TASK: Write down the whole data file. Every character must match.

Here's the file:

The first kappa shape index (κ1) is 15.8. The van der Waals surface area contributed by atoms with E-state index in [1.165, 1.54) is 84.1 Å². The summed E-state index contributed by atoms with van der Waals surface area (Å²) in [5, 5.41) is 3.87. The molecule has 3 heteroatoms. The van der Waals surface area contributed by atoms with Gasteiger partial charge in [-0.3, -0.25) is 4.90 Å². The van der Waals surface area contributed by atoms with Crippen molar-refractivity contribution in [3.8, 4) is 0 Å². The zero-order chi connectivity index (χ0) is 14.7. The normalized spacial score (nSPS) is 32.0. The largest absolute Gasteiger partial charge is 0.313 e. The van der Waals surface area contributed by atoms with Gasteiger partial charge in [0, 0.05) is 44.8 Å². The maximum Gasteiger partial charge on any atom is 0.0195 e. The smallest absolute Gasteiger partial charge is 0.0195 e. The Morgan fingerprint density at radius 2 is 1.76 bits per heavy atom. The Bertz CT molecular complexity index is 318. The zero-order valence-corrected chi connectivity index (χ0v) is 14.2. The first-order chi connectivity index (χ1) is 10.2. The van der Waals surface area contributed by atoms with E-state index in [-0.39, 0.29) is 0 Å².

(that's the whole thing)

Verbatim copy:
The first kappa shape index (κ1) is 15.8. The van der Waals surface area contributed by atoms with E-state index in [1.165, 1.54) is 84.1 Å². The summed E-state index contributed by atoms with van der Waals surface area (Å²) in [5, 5.41) is 3.87. The molecule has 3 heteroatoms. The van der Waals surface area contributed by atoms with Gasteiger partial charge in [-0.3, -0.25) is 4.90 Å². The van der Waals surface area contributed by atoms with Crippen molar-refractivity contribution in [3.8, 4) is 0 Å². The zero-order chi connectivity index (χ0) is 14.7. The normalized spacial score (nSPS) is 32.0. The largest absolute Gasteiger partial charge is 0.313 e. The van der Waals surface area contributed by atoms with Gasteiger partial charge in [0, 0.05) is 44.8 Å². The maximum Gasteiger partial charge on any atom is 0.0195 e. The smallest absolute Gasteiger partial charge is 0.0195 e. The Morgan fingerprint density at radius 2 is 1.76 bits per heavy atom. The Bertz CT molecular complexity index is 318. The zero-order valence-corrected chi connectivity index (χ0v) is 14.2. The first-order chi connectivity index (χ1) is 10.2. The van der Waals surface area contributed by atoms with E-state index in [-0.39, 0.29) is 0 Å².